Promoting Resiliency and Positive Outcomes for Young Children
Lisa Tepper Bates, July 2017
Children who experience homelessness are subject to specific stresses and trauma related to homelessness. How can homeless services providers – who face funding limitations and must focus on housing and shelter – best meet the needs of these children and help them achieve positive outcomes?
As with many other areas of our work, the answer lies in developing partnerships, said Marsha Basloe, and expert on early childhood from Early Childhood Development Administration for Children and Families, Department of Health and Human Services.
Head start and Early Head Start are just two of the programs Marsha noted as particularly important resources for children experiencing homelessness. Our job: to create a laser-like focus on connecting children in our system to the mainstream and early childhood resources that are available and can meet their needs. You can review the presentations here.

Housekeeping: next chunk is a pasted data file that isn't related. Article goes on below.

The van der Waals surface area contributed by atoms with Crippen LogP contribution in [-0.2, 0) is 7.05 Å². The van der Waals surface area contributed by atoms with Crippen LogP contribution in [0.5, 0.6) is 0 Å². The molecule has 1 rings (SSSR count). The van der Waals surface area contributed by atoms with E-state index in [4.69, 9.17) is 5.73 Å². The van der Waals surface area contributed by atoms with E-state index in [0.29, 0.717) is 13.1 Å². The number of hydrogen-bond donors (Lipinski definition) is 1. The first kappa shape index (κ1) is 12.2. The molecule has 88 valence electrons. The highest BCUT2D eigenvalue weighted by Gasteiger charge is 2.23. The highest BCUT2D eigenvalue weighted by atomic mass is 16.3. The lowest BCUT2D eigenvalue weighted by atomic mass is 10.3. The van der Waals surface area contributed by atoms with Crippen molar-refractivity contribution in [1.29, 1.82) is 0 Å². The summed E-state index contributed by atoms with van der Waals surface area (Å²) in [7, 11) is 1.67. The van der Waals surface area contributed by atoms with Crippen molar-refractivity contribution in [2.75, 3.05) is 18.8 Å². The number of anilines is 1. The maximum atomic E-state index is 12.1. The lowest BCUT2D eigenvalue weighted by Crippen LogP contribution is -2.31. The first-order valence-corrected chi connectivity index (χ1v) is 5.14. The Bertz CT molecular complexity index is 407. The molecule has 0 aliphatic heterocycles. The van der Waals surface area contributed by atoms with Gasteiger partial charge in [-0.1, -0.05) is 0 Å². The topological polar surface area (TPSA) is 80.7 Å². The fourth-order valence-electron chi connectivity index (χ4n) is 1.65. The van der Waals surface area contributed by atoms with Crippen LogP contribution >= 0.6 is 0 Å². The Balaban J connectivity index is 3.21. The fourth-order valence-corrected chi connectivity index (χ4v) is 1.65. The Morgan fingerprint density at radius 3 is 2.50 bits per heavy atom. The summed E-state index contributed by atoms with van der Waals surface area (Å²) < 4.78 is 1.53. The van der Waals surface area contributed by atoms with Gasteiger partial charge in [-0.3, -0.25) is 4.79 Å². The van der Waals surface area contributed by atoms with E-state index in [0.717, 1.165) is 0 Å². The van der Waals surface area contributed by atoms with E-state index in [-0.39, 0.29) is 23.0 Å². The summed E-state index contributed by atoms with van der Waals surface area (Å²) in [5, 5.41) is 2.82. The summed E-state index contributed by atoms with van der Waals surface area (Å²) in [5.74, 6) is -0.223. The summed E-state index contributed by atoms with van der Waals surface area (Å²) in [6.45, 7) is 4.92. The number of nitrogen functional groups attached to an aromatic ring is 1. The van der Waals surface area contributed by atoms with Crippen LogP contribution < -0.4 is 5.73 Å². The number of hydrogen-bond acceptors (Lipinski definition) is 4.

We know that some providers in some communities have some success in connecting children in the homeless system to the mainstream resources they need. We know that many providers in many communities face challenges in getting this access, and getting it quickly. At a recent meeting of family homeless services providers, you told us clearly that the biggest single challenge you face is securing appropriate day care for families in shelters and exiting homelessness.
With that in mind, please know that CCEH is working closely with the Partnership for Strong Communities and all our partners in the Reaching Home Families with Children Working Group to explore the best avenues to promote better access for homeless children to the resources they need (including Headstart, daycare, home visiting services, and related programs). It’s clear that this improving this access needs to be a priority in our efforts to move toward ending family homelessness by 2020.